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Do I have to read the books in order? And what is the correct order for each series?

The Lord Trilogy really doesn’t have to be read in order.

The Swanlea Spinsters series is more connected, especially the first three books. The last two stand alone pretty well.

The Royal Brotherhood series books stand alone fairly well, although you will enjoy them more if you read them in order, since you see the three half-brothers progress from being mere acquaintances to being a real family. But you won’t be confused if you read them out of order.

The School for Heiresses series can be read in any order if you ignore the epigrams at the beginning of each chapter. Those detail the relationship between Charlotte, the headmistress of the school, and “Cousin Michael,” the anonymous benefactor of the school, whose identity isn’t revealed until the last book, Wed Him Before You Bed Him. Once again, you might enjoy them more in order, but you won’t be confused.

The Hellions series is best read in order, unless you’re just reading for the romances, in which case, it doesn’t matter. But if you also want to follow the ongoing mystery of how the Hellions’ parents really died, then you would want to read them in order.

I tend to connect the series in small ways. For example, After the Abduction is tied to an event that happens in The Pirate Lord of The Lord Trilogy. Not reading both books will not prove a problem, but for those who’ve read both, there’s a little extra recognition of those characters.

As for the order of the various series, the last three series are most enjoyable when read in order, but they absolutely do not have to be read that way.

I really try to make all of my books stand-alone (the only exception to this is the first three books of The Swanlea Spinster series), but I also enjoy the added punch of connecting them in small or subtle ways.

Why do you write under more than one name?

To distinguish between my different styles of writing. My Sabrina Jeffries books are lighter, sexier historical romances than my Deborah Martin books. They have more dialogue and more sensuality, but less history and complicated plots.

My Deborah Nicholas books (now out of print) were contemporary paranormal romantic suspense books, so they were miles apart from my current books. And my various publishers preferred to make it easy for readers to know which sort of book they were reading.

Will you ever write another Deborah Martin or Deborah Nicholas book?

I couldn’t write a Deborah Martin book now even if I wanted to. My style has evolved because of changes in my own interests and the sort of book I want to write, and I doubt I could ever go back. But my publisher is reissuing them, so I’ve been revising them to a small extent (i.e., not changing plot or character but tightening them and tweaking things).

Before I would choose to write more Deborah Nicholas books, I’d reissue the earlier ones. That’s something I’m still considering, since they would require substantial revision (they were written before the days of cell phones and the internet, so they have things like cops using radios and payphones). Revisions on that level would take time away from writing my new books. But they are out of print, so it might be nice to resurrect them for a new reading audience.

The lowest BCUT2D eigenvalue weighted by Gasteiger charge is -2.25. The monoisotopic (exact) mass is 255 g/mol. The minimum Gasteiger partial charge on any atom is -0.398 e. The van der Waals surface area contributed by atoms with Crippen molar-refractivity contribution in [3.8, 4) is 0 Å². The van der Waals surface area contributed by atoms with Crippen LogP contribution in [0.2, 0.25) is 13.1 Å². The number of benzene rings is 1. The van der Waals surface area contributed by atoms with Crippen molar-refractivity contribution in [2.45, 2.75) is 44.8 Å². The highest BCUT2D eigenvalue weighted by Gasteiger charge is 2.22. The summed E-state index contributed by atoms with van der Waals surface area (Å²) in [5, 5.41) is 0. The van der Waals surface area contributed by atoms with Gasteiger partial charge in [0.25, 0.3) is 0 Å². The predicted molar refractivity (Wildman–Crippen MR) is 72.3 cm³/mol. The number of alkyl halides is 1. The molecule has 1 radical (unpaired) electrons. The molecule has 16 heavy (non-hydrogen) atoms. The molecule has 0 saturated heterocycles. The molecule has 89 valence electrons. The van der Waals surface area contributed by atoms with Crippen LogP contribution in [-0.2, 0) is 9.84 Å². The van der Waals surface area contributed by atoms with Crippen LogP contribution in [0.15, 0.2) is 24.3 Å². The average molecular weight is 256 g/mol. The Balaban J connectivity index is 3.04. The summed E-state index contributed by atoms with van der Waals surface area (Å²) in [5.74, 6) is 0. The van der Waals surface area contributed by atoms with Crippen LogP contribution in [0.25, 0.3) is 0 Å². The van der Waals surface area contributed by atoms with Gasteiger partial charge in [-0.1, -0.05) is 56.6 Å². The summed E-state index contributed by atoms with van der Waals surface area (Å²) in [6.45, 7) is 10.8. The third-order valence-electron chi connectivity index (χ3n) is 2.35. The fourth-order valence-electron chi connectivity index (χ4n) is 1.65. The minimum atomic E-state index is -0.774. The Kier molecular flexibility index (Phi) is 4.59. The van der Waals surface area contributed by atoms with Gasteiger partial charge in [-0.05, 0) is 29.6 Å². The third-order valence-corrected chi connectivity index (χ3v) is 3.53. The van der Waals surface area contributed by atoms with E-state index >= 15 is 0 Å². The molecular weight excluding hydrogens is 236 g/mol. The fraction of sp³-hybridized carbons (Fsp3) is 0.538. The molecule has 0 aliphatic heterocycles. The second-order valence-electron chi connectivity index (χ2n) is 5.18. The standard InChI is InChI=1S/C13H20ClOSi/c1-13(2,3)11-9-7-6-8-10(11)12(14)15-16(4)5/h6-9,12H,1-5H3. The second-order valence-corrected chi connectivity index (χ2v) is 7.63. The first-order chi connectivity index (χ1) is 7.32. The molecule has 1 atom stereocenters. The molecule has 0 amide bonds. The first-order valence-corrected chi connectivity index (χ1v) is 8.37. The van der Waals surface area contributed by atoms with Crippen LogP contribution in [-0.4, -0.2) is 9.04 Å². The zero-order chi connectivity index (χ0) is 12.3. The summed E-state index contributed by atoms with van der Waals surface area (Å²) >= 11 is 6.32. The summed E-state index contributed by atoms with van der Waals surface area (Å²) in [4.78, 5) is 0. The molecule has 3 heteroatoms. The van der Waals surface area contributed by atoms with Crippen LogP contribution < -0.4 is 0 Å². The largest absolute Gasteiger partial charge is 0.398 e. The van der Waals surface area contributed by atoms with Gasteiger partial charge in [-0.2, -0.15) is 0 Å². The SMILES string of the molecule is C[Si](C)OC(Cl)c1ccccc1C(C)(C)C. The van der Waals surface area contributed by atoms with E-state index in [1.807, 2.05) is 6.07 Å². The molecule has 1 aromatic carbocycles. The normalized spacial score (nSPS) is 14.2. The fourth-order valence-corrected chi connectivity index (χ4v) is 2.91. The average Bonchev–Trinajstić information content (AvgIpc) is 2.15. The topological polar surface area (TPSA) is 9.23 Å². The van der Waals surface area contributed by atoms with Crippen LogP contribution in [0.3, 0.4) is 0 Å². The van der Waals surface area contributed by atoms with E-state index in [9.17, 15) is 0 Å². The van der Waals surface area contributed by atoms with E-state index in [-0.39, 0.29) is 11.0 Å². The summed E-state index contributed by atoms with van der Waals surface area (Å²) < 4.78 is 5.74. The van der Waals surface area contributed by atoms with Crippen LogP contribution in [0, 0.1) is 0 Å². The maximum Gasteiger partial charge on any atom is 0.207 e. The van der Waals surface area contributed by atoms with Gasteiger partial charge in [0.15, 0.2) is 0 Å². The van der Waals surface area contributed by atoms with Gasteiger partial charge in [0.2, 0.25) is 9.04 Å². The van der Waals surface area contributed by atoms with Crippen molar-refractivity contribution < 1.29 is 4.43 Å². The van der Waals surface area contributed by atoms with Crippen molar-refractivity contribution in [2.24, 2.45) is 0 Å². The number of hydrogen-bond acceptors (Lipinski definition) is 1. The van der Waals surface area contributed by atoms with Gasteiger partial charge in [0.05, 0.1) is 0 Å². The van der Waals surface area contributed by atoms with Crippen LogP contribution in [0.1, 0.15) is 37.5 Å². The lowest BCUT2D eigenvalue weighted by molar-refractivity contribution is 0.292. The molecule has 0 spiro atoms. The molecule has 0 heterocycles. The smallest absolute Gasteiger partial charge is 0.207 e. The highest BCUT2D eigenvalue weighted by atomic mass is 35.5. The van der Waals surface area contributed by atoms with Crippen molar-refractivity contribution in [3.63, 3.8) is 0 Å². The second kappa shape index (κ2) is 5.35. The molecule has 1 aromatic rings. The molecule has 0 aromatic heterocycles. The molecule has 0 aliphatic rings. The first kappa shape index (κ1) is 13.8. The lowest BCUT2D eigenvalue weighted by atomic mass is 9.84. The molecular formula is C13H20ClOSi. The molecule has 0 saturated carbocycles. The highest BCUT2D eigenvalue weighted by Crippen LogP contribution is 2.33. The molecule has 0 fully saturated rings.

Can’t you write any faster? How long does it take you to write a book, anyway?

My publisher keeps asking me the same question! And as happy as I am that some readers want my books more often, the sad answer is that I’m writing as fast as I can. I’ve written books in as little as four and a half months and as much as a year, but I’m most comfortable writing a book every six to seven months. And, my current publisher is happy to publish me at roughly that rate. If you see books from me more frequently than that, they are probably reissued early titles.

Will there be a book for the triplets from The Dangerous Lord, the children of the Hellions, more heiresses from Charlotte’s school, etc.?

I don’t have any planned at present, but who knows what the future holds? If readers ask often enough, I might just decide to write one!

Will Pierce Waverly, the Earl of Devonmont, or Maximilian Cale, the Duke of Lyons, get a book?

Yep! Pierce’s book, ‘Twas the Night after Christmas, comes out October 30, 2012, and the duke’s book (still untitled) will be the first in my new Duke’s Men series and comes out in the summer of 2013.

How can I get on one of your book covers? (asked by models and their representatives)

My publisher, Simon and Schuster, chooses models and develops my covers, so you’d have to contact them.

How can I become a romance writer?

I get asked this so much that I have a page for writing advice, complete with links and articles here.

Where do you get your ideas? Can I pay you to write up my idea for me?

I get my ideas from a leprechaun who secretly joins me for coffee every morning; he gets very annoyed if I take anyone else’s ideas to work on! Seriously, though, anything I read or watch or experience can be fodder for a novel. Sometimes a scene or an exchange of dialogue just leaps into my head. Or a character shows up out of nowhere. In fact, my problem is generally that I have too many ideas for books, not too few. Which is why I’m not interested in fleshing out anybody’s ideas but my own.

Could you please read my book and give me some advice/feedback?

I’m afraid not. In these litigious times, my agent asks that I not read unpublished material for legal reasons. But thanks for thinking of me!